Issues surrounding fiscal responsibility, combating crime and the fine art of complying with state mandates without sacrificing La Cañada’s unique way of life were put before three of four City Council candidates Wednesday in a forum at Flintridge Preparatory School.
Sponsored by the La Cañada Flintridge Coordinating Council, the event drew a small crowd of civic-minded residents and supporters of incumbent candidate Councilwoman Terry Walker, Public Works and Traffic Commissioner Keith Eich and former Planning Commissioner Rick Gunter.
Mayor Len Pieroni, whose name will appear on the ballot in the March 3 election for three open council seats, announced last month a temporary suspension of campaign activities following a health scare. He was not in attendance.
Walker, a 66-year-old co-owner of the La Cañada Pet Clinic appointed to the council in 2015, spoke of her experience on the City Council to date, as well as the Planning and Public Works and Traffic commissions before that. She highlighted the relationships she’s formed with regional and state officials who often assist the city in its goals.
“I understand how City Hall functions and have demonstrated the leadership roles required to guide our city,” she said. “Public safety and quality of life, fiscal responsibility and support of our schools are my priorities — this is the ongoing business of your city council.”
Eich, a 40-year-old vice president at online tech company LegalZoom, said his serving on the city’s Public Works and Traffic Commission has given him an up-close look at the concerns of residents and increasing safety should be more of a priority.
“Crime was up significantly in 2019. I think part of this is because the city’s focus for the last three years was on buying, remodeling and upgrading the new city hall,” he said. “While 90% of what our city does is going well, I’m afraid we aren’t open to making the small changes and tweaks our city needs.”
A principal of HKS, Inc., the architectural firm overseeing construction of the SoFi stadium in Inglewood, Gunter, 55, said he’s formed working relationships with the regional, county and state agencies whose decisions affect La Cañada.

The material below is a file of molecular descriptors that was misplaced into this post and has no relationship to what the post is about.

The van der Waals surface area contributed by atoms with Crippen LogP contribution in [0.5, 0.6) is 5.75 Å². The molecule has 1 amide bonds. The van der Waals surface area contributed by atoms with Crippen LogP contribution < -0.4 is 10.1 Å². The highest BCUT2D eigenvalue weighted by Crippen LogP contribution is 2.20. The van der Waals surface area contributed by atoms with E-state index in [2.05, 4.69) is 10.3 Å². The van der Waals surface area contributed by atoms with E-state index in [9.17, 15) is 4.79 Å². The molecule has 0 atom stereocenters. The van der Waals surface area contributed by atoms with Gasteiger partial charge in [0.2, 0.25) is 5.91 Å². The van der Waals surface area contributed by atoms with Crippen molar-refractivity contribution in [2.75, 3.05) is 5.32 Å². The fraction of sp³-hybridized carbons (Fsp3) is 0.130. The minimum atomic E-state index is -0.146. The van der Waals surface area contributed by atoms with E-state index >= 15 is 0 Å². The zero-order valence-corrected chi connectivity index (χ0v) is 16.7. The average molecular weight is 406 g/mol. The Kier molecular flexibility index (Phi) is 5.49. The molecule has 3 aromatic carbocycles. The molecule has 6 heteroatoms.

Combined with his nine years on the Planning Commission, that’s given him a deep understanding of city governance, he said.
“New ideas without the backup of history and hard work and dedication often don’t work,” Gunter said. “I’ve spent many years serving our community, learning more about what makes us great. My personal history has given me firsthand experience with all that makes us who we are.”
Forum moderator and Flintridge Prep Headmaster Peter Bachmann posed questions from the audience regarding freeway sound walls, traffic, transportation and crime.
Candidates largely agreed public safety was a chief priority but had different ideas of how to keep residents safe.
Eich said he’d support more directed sheriff’s patrols on La Cañada streets and responding to crime with a strong show of force. Gunter said an uptick in home break-ins is a countywide phenomenon and supported the city taking advantage of new technology that could be even more effective than increasing patrol deputies.
Walker said a recent agreement by the council to pay $78,800 to install 37 new license-plate reader cameras throughout town and a city-sponsored Ring doorbell camera rebate that resulted in 477 new units were good municipal steps, but she stressed homeowners should safeguard homes and form watch groups.
When asked whether La Cañada Flintridge is in good financial condition, Gunter and Walker agreed the city’s reserves were stronger than other communities and that the new city hall building (estimated to cost $18.3 million) was a good investment.
Both candidates were opposed to the idea of using a portion of the city’s reserves to pay off a nearly $5-million loan on the building.
“The reason we have reserves are for very serious issues,” Gunter said, using the 2008 nationwide recession and 2009 Station fire as examples. “I’m in favor of paying down the loan as quickly as possible, but I want to make sure we maintain our reserves for their true purpose — an actual, real emergency.”
Eich said the city should sell a Montessori school adjacent to City Hall whose rental fees annually generate about $86,150 and use the income to help pay off the loan right away.
“We barely get 1% of money in a year in return from our reserves,” he said. “It’s probably a better bet long-term, as long as we’re keeping cash on hand for emergencies, to pay down the debt faster.”
Walker said the school was an asset generator far greater in value than its $1.37-million sales potential.
“If we invested that at a rate of 2.5% ... we would generate income in the amount of $35,000 a year — that’s a $50,000 gap, just to say we have cash in our reserves,” she said.
Afterward, La Cañada resident Judie Garcia reviewed note cards on which she’d jotted down issues and talking points from the three candidates. She said she planned to do more research and attend a City Council meeting before the election.
“I will see the town differently after this discussion,” she said.